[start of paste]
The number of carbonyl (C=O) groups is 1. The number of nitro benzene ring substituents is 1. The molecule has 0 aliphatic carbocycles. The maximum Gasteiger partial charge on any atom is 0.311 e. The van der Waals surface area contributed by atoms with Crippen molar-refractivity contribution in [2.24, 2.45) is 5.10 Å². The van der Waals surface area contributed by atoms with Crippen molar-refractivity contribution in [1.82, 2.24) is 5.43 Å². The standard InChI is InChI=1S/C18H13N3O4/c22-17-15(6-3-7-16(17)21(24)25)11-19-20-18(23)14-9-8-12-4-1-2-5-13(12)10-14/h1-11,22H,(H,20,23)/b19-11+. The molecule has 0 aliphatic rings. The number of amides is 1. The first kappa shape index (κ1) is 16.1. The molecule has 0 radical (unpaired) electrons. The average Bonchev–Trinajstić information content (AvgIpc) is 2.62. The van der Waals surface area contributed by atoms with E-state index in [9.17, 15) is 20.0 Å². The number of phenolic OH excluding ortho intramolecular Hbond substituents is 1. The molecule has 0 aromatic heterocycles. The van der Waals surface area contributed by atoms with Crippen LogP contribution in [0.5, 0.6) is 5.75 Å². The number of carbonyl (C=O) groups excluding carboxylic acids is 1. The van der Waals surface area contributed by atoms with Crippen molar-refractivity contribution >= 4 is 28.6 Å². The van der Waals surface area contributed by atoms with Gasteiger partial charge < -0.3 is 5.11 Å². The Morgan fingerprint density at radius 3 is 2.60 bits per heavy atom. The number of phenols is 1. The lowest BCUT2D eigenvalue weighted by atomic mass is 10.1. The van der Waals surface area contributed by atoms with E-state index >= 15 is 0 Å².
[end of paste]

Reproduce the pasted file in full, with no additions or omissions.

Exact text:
The number of carbonyl (C=O) groups is 1. The number of nitro benzene ring substituents is 1. The molecule has 0 aliphatic carbocycles. The maximum Gasteiger partial charge on any atom is 0.311 e. The van der Waals surface area contributed by atoms with Crippen molar-refractivity contribution in [2.24, 2.45) is 5.10 Å². The van der Waals surface area contributed by atoms with Crippen molar-refractivity contribution in [1.82, 2.24) is 5.43 Å². The standard InChI is InChI=1S/C18H13N3O4/c22-17-15(6-3-7-16(17)21(24)25)11-19-20-18(23)14-9-8-12-4-1-2-5-13(12)10-14/h1-11,22H,(H,20,23)/b19-11+. The molecule has 0 aliphatic rings. The number of amides is 1. The first kappa shape index (κ1) is 16.1. The molecule has 0 radical (unpaired) electrons. The average Bonchev–Trinajstić information content (AvgIpc) is 2.62. The van der Waals surface area contributed by atoms with E-state index in [9.17, 15) is 20.0 Å². The number of phenolic OH excluding ortho intramolecular Hbond substituents is 1. The molecule has 0 aromatic heterocycles. The van der Waals surface area contributed by atoms with Crippen LogP contribution in [0.5, 0.6) is 5.75 Å². The number of carbonyl (C=O) groups excluding carboxylic acids is 1. The van der Waals surface area contributed by atoms with Crippen molar-refractivity contribution >= 4 is 28.6 Å². The van der Waals surface area contributed by atoms with Gasteiger partial charge < -0.3 is 5.11 Å². The Morgan fingerprint density at radius 3 is 2.60 bits per heavy atom. The number of phenols is 1. The lowest BCUT2D eigenvalue weighted by atomic mass is 10.1. The van der Waals surface area contributed by atoms with E-state index >= 15 is 0 Å².